What is an identity? How do we identify ourselves?

Ruth HartleyCreativity, Family, Human rights, identity, photography1 Comment

How do we identify ourselves?

Two men are busy installing 4 large photographs on a stone wall.

Tanvir Bush’s photographs in the courtyard of the MDA Maurbourguet

What is identity? What criteria do any of us use to identify ourselves? Is it appearance? Tribe? Work? Status? Religion? Why do we need an identity? What do we use our identity for? To belong somewhere? To exclude another or many others? What identity do we think we have in someone else’s eyes?

We are always taking photographs or having them taken of us on cameras or on our smartphones. It’s the age of the selfie.

Do these images tell the truth about us?

How would or could we know?

 

Identities – a photographic exhibition

A man is looking at a series of phtographs displayed outside in a courtyard

Photographs in the Quinzaine exhibition of Identities

A man is looking at a serie of photographs displayed outside on a courtyard wall

Photographs in the Quinzaine exhibition of Identities

 

 

 

 

 

 

 

Every year Peleyre Association at St Lanne organise a fortnight’s exhibition of photographs in three places – Maubourguet, Madiran and St Lanne. Every year the exhibition is wonderfully stimulating. The photographs can be beautiful, challenging and funny. This year’s theme of Identities is especially thought-provoking and also extraordinarily varied and this year both my daughter Tanvir Bush and myself have taken part. Here are some photos to convey something of the work on display.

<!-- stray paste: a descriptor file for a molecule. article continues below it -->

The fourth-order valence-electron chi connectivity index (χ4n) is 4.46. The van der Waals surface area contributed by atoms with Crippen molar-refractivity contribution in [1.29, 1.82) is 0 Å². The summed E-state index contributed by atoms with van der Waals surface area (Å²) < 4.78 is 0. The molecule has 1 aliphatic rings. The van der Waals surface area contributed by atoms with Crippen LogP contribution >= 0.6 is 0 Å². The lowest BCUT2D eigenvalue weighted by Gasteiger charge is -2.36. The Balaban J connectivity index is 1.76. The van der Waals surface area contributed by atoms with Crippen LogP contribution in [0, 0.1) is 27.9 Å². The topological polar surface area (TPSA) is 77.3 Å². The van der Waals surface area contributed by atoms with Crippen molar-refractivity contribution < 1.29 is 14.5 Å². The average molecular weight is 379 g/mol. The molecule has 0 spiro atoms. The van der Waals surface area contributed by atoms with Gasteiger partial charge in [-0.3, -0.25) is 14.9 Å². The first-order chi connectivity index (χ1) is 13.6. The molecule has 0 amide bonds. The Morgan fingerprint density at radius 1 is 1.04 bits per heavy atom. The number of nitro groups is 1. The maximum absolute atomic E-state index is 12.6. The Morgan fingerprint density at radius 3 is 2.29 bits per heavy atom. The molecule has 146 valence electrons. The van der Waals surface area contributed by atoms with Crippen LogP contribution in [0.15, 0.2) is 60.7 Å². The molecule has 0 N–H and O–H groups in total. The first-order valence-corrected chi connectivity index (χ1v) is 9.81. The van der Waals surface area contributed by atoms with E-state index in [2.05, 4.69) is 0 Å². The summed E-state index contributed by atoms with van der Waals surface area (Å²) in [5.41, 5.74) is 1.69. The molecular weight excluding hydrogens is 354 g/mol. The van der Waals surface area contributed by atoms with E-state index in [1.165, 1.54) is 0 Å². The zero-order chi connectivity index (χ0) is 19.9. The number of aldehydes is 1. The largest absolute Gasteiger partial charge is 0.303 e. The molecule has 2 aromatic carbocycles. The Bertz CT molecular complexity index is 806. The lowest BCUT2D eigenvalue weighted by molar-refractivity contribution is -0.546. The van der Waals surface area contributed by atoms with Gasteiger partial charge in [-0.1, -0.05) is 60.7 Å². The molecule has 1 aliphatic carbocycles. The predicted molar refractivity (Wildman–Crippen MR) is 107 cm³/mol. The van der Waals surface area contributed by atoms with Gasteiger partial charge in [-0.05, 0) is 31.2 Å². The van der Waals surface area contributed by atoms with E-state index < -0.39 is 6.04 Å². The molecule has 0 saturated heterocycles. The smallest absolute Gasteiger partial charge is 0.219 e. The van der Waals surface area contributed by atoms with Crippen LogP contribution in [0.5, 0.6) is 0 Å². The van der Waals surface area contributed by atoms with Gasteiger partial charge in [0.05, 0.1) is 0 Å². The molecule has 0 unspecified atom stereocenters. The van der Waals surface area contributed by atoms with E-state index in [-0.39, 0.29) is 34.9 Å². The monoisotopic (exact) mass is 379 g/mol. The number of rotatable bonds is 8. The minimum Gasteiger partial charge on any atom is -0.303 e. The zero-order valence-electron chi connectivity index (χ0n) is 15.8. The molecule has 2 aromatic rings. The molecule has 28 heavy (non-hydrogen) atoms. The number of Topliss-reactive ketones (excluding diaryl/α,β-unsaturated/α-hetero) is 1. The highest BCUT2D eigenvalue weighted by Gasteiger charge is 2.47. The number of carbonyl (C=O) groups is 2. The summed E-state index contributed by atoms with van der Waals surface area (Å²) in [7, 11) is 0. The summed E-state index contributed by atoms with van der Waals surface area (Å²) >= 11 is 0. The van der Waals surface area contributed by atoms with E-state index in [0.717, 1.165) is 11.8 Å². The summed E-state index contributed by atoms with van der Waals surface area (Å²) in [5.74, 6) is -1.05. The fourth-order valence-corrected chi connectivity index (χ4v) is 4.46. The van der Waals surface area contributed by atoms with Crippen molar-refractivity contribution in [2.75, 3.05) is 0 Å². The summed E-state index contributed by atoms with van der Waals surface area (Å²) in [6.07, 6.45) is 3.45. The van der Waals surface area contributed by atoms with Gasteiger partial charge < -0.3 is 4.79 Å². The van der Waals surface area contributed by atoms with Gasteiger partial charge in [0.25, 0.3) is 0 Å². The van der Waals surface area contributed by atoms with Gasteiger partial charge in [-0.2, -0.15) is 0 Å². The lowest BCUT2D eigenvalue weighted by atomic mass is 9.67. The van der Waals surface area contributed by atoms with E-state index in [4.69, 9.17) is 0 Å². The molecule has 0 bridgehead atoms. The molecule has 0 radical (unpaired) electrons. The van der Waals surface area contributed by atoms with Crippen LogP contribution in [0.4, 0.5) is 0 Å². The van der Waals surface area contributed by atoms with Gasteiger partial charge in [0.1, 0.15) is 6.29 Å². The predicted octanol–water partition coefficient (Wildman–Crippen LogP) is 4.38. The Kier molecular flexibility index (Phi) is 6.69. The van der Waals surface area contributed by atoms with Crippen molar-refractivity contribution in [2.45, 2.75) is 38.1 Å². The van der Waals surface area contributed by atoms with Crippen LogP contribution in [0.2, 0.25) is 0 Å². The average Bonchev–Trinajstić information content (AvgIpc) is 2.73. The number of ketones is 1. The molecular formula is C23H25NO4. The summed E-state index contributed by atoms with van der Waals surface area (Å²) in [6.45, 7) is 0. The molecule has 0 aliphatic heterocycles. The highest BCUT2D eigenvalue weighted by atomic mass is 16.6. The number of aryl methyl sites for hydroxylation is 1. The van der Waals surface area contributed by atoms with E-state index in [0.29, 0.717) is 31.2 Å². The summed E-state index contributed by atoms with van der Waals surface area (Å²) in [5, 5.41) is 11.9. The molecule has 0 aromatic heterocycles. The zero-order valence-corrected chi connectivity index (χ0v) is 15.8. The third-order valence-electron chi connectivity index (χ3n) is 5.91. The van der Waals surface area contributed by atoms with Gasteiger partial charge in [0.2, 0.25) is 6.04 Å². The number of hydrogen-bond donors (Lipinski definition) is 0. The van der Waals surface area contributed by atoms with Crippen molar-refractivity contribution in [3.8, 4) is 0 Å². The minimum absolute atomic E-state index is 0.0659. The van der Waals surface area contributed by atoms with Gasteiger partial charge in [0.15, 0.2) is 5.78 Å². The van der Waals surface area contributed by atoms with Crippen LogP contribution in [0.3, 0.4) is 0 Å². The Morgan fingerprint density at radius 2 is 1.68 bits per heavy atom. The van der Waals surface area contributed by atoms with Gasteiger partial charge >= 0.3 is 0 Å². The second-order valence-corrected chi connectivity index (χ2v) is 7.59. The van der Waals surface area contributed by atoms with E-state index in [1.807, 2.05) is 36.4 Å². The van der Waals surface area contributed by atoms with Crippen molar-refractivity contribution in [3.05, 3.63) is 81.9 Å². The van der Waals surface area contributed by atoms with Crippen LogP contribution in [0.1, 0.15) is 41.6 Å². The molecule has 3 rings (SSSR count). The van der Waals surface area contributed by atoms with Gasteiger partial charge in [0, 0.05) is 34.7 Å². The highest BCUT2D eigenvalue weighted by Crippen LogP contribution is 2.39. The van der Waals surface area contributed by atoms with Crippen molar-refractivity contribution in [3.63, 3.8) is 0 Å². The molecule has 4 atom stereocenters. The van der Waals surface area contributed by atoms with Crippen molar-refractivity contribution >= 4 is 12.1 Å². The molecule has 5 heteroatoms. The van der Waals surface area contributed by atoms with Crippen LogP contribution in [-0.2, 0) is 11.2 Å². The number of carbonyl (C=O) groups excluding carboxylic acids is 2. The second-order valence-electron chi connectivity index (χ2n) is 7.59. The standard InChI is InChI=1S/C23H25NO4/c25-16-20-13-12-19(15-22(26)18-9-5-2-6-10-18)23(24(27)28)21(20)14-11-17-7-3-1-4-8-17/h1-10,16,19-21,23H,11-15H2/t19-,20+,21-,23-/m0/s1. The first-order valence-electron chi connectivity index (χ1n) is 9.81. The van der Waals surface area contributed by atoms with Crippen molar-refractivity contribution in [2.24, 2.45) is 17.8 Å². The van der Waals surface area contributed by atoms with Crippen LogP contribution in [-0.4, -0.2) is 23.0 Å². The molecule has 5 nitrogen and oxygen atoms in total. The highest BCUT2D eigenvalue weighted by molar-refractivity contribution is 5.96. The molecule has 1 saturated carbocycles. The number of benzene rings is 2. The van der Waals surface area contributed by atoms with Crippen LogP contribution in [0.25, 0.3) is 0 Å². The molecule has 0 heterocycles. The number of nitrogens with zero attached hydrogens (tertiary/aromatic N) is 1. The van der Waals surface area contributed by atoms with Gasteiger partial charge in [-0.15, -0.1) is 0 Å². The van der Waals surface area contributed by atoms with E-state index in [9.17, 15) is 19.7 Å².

Tanvir Bush Obfuscate

Red light suffused a phtograph of a woman's face obscured by a red transparent headdress with beads on it

Photograph by Tanvir Bush in her Obfuscate series

Tanvir is a writer, photographer and disability activist who teaches creative writing. She has an eye condition called Retinitis Pigmentosa which means that her sight is deteriorating. She took a photographic course with Photovoice, a charity that teaches visually impaired people to take photographs. Here is a poem by her on this subject and some of her photos in the courtyard of the Maison des Associations in Maubourguet.

Obfuscate
“My eyes are sucked slowly by sickness,
Gobstoppers going from hue to blue
To black.
I want my sugar back.
My horizons are broken into jags of jigsaw;
My mountains have bite marks,
My seas are squeezed:
And all the time,
While the trees strike my face
And traffic is a game for cardsharps,
I am desperate to breathe.
Colour is oxygen and light becomes
My bread and wine.”

 

And as for my identity? Well – it’s Timeworn

12 photgraphs show close up images of wrinkled skin and folded fleash and worn clothes torn and laddered

Ruth Hartley – Timeworn

 

I was interested in this particular idea  that time and age erode identity and wear away the physical world. How are we seen and how do we see in the new and young digital world as we age? My photographs, taken on my smartphone, are part of the process of understanding my present self. Jean-Paul Sartre questioned the fixed nature of the roles we play in life. So do I. I also question the practice of youth who take selfies and do sexting. I question the idea of identity in a body that is worn out by time but also wears out its clothes. My photographs are printed onto a transparent fabric.

Time erodes me and wears away my

hair and reason. Sight and skin

all fall away – only my bones will remain

 

Phtographs of plant forms on a garden fence under trees

Photographs from the Quinzaine exhibition

A photgraph of African women walking along a beach is displayed next to a cafe terrace

Photographs from the Quinzaine exhibition outside a cafe

 

 

 

 

 

 

There are some remarkable photos at the Quinzaine about refugee migrants taken by Bruno Fert in the course of his work with Medicins sans Frontieres. Tripak has documented the people of his village.

As always, the Quinzaine involves a great deal of work and planning. Tanvir and I want to thank everyone involved especially Geraldine de Haan for her generous and patient support. Geraldine is a photographer who also has work at the exhibition.

 

 

 

 

 

 

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